O C E P F
These are the random, similarly shaped letters that will reveal to your eye doctor all the escapades your eyeballs have been up to over the past year.
“The small fox entered through the garden gate at midnight and bathed in the yellow tulips under the full moon.”
This is much like a sentence, written in teeny-tiny print, that you will be asked to read at arm’s length to determine the rate at which you’re hurtling into old age, where it’s seemingly a requirement to perch a pair of readers on the tip of your nose, tilt your head down and peer disdainfully at whomever deign ask you a ridiculous question.
Could this be, would this be me? Not quite yet, as it turns out. But give me a few years.
Here’s what happens when your eyeballs go rogue young.
P D E O C
Eight or 9 years old. Third grade classroom. A computer is rolled in on a cart. Ooo, ahhh. What is this newfangled contraption? The keyboard is on the lower level of the cart. The monitor is on top of the tall cart, so all of us itsy bitsies can see whatever magic our teacher creates on the screen.
Only I can’t make out anything on the screen. It’s one big fuzzy blank. I’m puzzled. What’s everybody looking at? What mysticism is Mrs. Schrieber, my beloved third grade teacher, conjuring? I say nothing. I pretend I can see it, too. Ah, the plight of a shy, little people pleaser.
I must have said something to my mother about the mysterious computer, because that’s how I landed my first eyeglass prescription for nearsightedness, the inability to see far-off things. (Wow, I just inadvertently psychoanalyzed my whole life in that one sentence.)
I don’t remember the eye appointment, but I vividly remember its aftermath. Me, more distraught than I’d possibly been in my short life, hiding in my mom’s sewing room, tucked into a tiny space between the dryer and the ironing board. Crying my little eyes out, which were now the bane of my existence.
P F O D E
Back to third grade. The ominous computer is once again rolled in. My new glasses are stashed in my desk. Nobody knows about them, and I must keep it that way. I can’t bear all the unsolicited feedback.
The machine fires up. Once again, my peers are enraptured. My curiosity is more than I can endure. I lift the desktop high enough to sneak my glasses out. I peek around. Nobody’s watching. I lift the glasses to my face. I don’t put them on, just look through the thick lenses. I can see the screen. Holy Grail.
E P C O D
My bedroom, circa junior high. I’m 12, possibly 13. Deep in the existential angst of puberty and paging through a Seventeen magazine. Big mistake. There’s an ad for contacts that, from what my primordial teenage brain can determine, help turn the drab old brown eyes you got stuck with (poor creature) into a startling, magnetic, life-changing blue or green. Or how about hazel? Anything but poopy brown. I sob inconsolably. Now brown eyes aren’t good enough either? Along with my spotty skin, doughy body and Coke bottle glasses? I’ll never be pretty and no boys will ever like me. Therefore, I must cry myself to sleep and wind up sticky and stuck to the pages of a passive aggressive magazine I shouldn’t have been reading in the first place.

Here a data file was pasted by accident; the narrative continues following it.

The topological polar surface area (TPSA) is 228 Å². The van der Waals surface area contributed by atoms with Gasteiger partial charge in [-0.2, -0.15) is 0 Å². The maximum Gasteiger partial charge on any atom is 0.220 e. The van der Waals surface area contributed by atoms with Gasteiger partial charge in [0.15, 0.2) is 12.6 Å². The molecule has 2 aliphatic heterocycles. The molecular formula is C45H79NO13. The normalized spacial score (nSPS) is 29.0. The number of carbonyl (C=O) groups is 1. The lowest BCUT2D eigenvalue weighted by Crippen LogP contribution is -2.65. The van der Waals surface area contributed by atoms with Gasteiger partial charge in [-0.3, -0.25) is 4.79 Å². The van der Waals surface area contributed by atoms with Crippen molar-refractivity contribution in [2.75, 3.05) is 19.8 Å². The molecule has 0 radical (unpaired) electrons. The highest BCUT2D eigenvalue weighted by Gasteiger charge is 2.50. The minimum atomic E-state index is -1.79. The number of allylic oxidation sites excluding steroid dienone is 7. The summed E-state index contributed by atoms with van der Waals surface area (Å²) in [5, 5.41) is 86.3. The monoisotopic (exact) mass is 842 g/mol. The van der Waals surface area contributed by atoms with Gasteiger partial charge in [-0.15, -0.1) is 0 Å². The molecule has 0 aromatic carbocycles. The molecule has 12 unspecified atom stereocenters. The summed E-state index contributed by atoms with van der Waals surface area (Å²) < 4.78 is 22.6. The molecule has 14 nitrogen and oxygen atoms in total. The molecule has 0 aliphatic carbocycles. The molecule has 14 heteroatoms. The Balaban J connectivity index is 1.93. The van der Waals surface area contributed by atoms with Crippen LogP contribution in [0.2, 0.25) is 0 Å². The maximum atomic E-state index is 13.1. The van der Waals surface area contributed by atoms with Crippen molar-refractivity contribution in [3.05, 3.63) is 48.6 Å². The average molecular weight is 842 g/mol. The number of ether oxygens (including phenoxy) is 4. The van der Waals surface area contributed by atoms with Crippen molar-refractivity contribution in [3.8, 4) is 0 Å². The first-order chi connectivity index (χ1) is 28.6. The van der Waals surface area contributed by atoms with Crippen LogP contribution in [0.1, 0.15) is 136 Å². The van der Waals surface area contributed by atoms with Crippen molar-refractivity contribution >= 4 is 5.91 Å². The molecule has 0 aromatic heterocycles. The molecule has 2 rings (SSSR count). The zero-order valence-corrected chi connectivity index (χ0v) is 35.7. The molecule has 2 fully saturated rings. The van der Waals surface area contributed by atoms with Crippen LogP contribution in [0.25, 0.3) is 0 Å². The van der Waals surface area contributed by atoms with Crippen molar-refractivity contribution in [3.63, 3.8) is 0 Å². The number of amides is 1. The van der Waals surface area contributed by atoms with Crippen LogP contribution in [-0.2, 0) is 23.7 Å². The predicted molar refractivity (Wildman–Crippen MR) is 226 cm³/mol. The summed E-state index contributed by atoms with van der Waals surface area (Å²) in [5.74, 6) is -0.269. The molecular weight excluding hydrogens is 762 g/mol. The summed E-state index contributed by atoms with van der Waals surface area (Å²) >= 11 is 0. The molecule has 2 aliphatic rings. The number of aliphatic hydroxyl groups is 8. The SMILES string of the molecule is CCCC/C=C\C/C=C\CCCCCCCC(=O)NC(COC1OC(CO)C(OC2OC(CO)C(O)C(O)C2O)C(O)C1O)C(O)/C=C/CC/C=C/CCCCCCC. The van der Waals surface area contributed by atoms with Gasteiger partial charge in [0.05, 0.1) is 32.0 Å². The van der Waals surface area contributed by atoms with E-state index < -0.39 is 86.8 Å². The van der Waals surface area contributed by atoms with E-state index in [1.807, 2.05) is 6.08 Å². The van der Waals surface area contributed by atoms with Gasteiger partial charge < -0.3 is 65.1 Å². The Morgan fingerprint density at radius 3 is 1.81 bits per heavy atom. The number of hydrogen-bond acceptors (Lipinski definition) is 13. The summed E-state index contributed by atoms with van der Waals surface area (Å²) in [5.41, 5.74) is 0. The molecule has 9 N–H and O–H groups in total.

P E C F D
The summer before 10th grade. High school. The pressure is immense. My eye doctor, a tidy, trim man whose calm demeanor soothed me, agrees maybe my eyes are done morphing into the blind liquidy orbs they were destined to be, and I can try contacts. The heavens open. I have zero qualms about sticking my fingers in my eyes, perhaps due to my fear the misogynistic cliche will hold true, and boys really don’t make passes at girls who wear glasses.
D F N P E
Late ‘20s. I’ve found the silver lining. Pluck out the contacts, unhook the glasses and the world disappears. It’s like my cat Frank (RIP), who, when he intuited it was vet day, slunk under the couch, but only so far that the lower half of his body still remained visible. A fine example of if I can’t see them, they must not be able to see me. Me and my blurry eyesight — same. Also, you get to walk as a living ghost through the world, which is quite halcyon in its haziness. All those blurred edges. It’s like an Impressionist painting come to life.
U Z D T F
Circa October of last year. Hey, who made the pill bottle text only big enough for a mouse to read? Wait. Could I be losing my close-up vision now? The topic comes up with my sister-in-law, who’s five years younger than me, and another friend, who’s 18 months younger. (Why does it feel like everybody’s younger than me?) We’re all experiencing the same thing at the same time. While we laugh (a little), we quietly freak out about the onslaught and mercilessness of age. We say words I’ve never uttered out loud: bifocals and readers. Two of us make appointments at our eye doctors. Also, the vision in my left eye seems much more Monet these days.
L O P Z D
January. I give my sister-in-law a fancy magnifying glass for her birthday. It’s partly a joke, and partly something I hope to borrow in the future. A few days later, she texts me post-eye doctor: No bifocals yet. My visit doesn’t go quite as well. While one eye has gotten slightly better (way to be go, right eye!), the other has gotten slightly worse (good effort, ol’ leftie). My eye doctor says sometimes they don’t correct vision like this, because the weaker eye can help with close-up stuff. But since I’ve only had minimal trouble reading so far, she decides to go ahead and correct it and give me a new prescription. I decide to embrace and inhabit the not-as-far-off-as-I-thought curmudgeonly old lady who peers judiciously down her nose while wearing readers. Heck, maybe I’ll even add in an uplifted left eyebrow (that’s the only one I can move). I’ve earned it.
Contact the writer: 636-0270